SAB, AB InBev reiterate commitment to investing in South Africa

Despite the negative impact of the lockdown-related alcohol bans in South Africa – particularly in 2020 – beer maker South African Breweries (SAB) CEO Richard Rivett-Carnac and parent company Anheuser-Busch InBev (AB InBev) CEO Michel Doukeris have reiterated the group’s commitment to investing in South Africa.

“We are at a pivotal moment after the last two years, but we are very confident about the way forward,” Rivett-Carnac said during a May 12 media briefing.

Rivett-Carnac and Doukeris addressed media in Johannesburg, where they emphasised the importance of continuing to grow the business across Africa, with SAB’s operations in South Africa as the base.

Both Doukeris and Rivett-Carnac are both fairly new to their roles, with Rivett-Carnac having taken office at the start of the year and Doukeris in July last year.

Rivett-Carnac said that, since their respective appointments, they had taken the opportunity to relook AB InBev’s African growth strategy through SAB.

“We see enormous opportunity in Africa,” Doukeris stated.

“South Africa fits in well with our growth strategy. There are massive opportunities across Africa,” Rivett-Carnac added.

The opportunities he referred to include the digitisation and monetising of the ecosystem within which the company operated. He suggested the rollout of digital technologies among retailers, taverns and various other supply chain stakeholders across the continent.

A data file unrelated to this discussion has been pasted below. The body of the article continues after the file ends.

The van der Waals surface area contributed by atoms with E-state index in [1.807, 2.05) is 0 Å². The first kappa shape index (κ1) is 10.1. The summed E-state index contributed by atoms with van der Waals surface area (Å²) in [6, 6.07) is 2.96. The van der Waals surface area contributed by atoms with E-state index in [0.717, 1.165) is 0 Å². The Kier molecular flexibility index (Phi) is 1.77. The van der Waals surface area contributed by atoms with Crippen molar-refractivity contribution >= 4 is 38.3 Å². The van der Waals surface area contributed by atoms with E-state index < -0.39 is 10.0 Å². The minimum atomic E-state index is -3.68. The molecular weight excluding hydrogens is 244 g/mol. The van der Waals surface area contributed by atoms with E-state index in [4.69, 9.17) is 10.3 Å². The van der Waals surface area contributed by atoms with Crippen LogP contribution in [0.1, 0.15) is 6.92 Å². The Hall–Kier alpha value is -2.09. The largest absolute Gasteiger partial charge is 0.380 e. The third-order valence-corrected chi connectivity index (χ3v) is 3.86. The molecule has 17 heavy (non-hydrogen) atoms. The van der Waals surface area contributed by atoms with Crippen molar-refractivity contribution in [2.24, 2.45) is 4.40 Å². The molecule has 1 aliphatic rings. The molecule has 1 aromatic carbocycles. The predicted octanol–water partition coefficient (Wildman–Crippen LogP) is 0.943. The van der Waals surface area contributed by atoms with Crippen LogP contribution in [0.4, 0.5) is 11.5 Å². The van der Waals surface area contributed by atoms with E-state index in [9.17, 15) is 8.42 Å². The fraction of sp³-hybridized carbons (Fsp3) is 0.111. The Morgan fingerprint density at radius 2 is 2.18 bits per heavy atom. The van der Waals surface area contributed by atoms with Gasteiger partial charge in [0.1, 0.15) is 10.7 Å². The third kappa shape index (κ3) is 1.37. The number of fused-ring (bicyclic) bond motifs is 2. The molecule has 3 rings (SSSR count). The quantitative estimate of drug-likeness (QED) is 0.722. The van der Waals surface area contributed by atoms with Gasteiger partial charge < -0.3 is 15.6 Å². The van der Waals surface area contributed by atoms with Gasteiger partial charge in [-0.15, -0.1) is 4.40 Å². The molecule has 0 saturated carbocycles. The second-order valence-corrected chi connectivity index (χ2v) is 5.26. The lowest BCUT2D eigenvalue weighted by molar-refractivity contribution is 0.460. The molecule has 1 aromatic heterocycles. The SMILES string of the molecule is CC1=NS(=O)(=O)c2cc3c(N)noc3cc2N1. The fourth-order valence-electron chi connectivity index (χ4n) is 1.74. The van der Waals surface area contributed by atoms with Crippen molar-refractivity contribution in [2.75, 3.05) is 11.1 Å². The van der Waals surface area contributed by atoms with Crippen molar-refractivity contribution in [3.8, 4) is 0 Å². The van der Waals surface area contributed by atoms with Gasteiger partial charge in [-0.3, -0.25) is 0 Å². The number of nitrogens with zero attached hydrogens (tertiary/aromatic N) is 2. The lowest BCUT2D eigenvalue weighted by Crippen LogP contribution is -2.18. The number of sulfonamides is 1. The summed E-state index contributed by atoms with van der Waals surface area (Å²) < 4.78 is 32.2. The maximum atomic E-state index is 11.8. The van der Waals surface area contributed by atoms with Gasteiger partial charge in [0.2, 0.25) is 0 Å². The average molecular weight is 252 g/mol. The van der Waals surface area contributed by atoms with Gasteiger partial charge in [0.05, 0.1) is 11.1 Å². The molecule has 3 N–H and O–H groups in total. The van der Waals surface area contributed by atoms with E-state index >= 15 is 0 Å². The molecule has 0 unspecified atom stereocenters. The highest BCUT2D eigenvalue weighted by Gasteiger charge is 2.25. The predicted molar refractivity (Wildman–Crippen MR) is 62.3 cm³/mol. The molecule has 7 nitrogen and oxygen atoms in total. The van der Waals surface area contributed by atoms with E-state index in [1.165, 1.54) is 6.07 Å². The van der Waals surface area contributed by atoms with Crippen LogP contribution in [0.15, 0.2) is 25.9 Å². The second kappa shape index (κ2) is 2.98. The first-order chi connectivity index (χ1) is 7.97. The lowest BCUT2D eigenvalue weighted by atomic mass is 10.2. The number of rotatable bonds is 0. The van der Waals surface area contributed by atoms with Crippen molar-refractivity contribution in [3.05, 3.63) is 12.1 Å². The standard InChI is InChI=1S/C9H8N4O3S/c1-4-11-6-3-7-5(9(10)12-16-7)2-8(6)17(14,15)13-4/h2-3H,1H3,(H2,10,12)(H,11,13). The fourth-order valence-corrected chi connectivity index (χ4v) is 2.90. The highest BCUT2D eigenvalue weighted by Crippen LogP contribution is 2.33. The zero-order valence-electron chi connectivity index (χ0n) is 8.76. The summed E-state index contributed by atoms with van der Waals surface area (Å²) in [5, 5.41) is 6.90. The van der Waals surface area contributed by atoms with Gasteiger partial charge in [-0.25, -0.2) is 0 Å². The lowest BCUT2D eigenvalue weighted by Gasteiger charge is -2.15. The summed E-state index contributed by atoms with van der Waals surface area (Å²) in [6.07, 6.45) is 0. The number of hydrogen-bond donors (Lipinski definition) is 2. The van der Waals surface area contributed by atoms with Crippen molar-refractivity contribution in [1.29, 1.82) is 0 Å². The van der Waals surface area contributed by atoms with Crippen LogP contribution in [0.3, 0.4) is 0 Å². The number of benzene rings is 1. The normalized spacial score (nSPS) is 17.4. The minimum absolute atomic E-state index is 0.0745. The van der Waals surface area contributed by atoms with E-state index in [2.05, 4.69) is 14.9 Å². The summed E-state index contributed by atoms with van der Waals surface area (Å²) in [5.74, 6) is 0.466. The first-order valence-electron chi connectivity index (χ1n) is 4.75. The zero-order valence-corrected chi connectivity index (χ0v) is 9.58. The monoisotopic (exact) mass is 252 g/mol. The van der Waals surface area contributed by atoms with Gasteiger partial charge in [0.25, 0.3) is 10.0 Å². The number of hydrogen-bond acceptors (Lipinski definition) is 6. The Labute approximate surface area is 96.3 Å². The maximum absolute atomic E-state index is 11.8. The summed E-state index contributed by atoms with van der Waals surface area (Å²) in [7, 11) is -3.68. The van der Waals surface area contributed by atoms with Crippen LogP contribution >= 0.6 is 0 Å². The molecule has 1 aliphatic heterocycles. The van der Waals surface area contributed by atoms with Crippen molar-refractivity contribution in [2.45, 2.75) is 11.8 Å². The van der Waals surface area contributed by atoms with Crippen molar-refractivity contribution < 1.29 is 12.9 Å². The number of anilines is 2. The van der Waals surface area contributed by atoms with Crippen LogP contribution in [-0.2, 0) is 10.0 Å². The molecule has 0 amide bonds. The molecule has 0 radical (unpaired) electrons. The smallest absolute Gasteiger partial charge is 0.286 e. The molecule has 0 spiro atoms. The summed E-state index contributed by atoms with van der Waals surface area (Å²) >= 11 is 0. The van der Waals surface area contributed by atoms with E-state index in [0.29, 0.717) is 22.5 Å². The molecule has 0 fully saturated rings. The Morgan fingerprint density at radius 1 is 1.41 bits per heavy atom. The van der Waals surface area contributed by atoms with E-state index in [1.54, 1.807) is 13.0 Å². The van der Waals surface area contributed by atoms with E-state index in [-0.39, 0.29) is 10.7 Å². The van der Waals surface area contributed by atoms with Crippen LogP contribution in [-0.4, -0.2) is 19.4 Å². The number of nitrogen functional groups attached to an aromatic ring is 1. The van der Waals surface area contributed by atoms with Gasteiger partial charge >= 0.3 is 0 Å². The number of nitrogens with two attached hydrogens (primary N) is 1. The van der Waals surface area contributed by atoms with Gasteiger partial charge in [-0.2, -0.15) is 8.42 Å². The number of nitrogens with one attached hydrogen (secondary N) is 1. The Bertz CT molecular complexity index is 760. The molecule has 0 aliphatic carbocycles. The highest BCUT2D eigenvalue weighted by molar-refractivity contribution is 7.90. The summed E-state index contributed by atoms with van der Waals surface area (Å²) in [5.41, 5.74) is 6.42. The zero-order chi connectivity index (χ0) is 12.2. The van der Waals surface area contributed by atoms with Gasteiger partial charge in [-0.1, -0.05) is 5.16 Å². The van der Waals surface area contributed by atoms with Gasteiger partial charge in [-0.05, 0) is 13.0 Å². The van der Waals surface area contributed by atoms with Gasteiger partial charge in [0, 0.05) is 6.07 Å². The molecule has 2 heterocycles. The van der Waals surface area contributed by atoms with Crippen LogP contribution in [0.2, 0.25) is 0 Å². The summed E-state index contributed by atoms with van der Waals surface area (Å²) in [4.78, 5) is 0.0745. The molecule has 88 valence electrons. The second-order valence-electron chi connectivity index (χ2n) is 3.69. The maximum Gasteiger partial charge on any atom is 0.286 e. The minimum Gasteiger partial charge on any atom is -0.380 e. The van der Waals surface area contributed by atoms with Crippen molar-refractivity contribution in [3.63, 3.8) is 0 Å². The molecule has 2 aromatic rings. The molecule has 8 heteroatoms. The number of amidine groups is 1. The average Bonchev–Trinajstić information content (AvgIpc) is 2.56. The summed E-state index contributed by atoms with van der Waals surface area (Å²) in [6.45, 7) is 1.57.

Rivett-Carnac also referred to AB InBev’s $4.5-billion investment that was revealed at the Africa Investor Conference in March.

About R650-million will be invested at the SAB Prospecton Brewery, in KwaZulu-Natal, to expand its facilities. This investment would generate 24 000 jobs through the full value chain, Rivett-Carnac said.

A further R270-million will go towards upgrading the SAB Ibhayi Brewery, in the Eastern Cape.

Additionally, Rivett-Carnac noted that significant investment had been committed bolstering to the local bottle-making aspect of the business.

“During the pandemic, we learned a lot of things, one of them being that the beer industry is not recession- or pandemic-proof. However, I believe we have earned our way to becoming an essential business,” Doukeris said.

He explained that, during the pandemic, the beer company’s extensive logistics networks helped other businesses survive and continue to distribute products. It also help retailers remain in business – particularly in more remote areas.

He noted that AB InBev’s strategy of buying the commodities that are needed to produce its products well in advance had protected the company – and consumers – from sudden spikes in prices on the back of rising global inflation.

“We learned how much we can have a positive impact when we use our resources. We started manufacturing alcohol gel and hand sanitiser globally to donate during the height of the pandemic.

“We also facilitated blood donations, helped implement and educate on Covid-19 protocols, helped with the building of emergency hospitals and clinics, and also helped campaign for vaccinations,” Doukeris said. 

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